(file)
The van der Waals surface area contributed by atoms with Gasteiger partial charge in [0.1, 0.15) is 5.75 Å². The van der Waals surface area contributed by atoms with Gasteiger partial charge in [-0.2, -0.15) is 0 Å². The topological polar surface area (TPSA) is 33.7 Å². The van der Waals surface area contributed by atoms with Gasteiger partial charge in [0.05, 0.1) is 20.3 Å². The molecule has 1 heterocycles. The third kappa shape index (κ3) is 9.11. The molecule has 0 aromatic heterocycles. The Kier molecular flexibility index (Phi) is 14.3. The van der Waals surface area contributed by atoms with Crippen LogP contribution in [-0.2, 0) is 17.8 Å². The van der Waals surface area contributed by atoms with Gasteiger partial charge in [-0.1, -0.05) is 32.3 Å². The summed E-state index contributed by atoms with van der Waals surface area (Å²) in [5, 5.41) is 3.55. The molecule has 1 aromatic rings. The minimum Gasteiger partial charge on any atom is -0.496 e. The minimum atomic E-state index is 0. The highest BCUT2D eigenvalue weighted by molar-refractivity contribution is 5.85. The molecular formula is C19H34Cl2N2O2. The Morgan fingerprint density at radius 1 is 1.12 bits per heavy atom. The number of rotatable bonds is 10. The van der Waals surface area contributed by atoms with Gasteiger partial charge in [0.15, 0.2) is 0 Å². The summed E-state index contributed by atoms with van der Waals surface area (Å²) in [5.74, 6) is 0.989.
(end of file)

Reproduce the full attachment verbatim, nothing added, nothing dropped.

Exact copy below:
The van der Waals surface area contributed by atoms with Gasteiger partial charge in [0.1, 0.15) is 5.75 Å². The van der Waals surface area contributed by atoms with Gasteiger partial charge in [-0.2, -0.15) is 0 Å². The topological polar surface area (TPSA) is 33.7 Å². The van der Waals surface area contributed by atoms with Gasteiger partial charge in [0.05, 0.1) is 20.3 Å². The molecule has 1 heterocycles. The third kappa shape index (κ3) is 9.11. The molecule has 0 aromatic heterocycles. The Kier molecular flexibility index (Phi) is 14.3. The van der Waals surface area contributed by atoms with Crippen LogP contribution in [-0.2, 0) is 17.8 Å². The van der Waals surface area contributed by atoms with Gasteiger partial charge in [-0.1, -0.05) is 32.3 Å². The summed E-state index contributed by atoms with van der Waals surface area (Å²) in [5, 5.41) is 3.55. The molecule has 1 aromatic rings. The minimum Gasteiger partial charge on any atom is -0.496 e. The minimum atomic E-state index is 0. The highest BCUT2D eigenvalue weighted by molar-refractivity contribution is 5.85. The molecular formula is C19H34Cl2N2O2. The Morgan fingerprint density at radius 1 is 1.12 bits per heavy atom. The number of rotatable bonds is 10. The van der Waals surface area contributed by atoms with Gasteiger partial charge in [0.15, 0.2) is 0 Å². The summed E-state index contributed by atoms with van der Waals surface area (Å²) in [5.74, 6) is 0.989.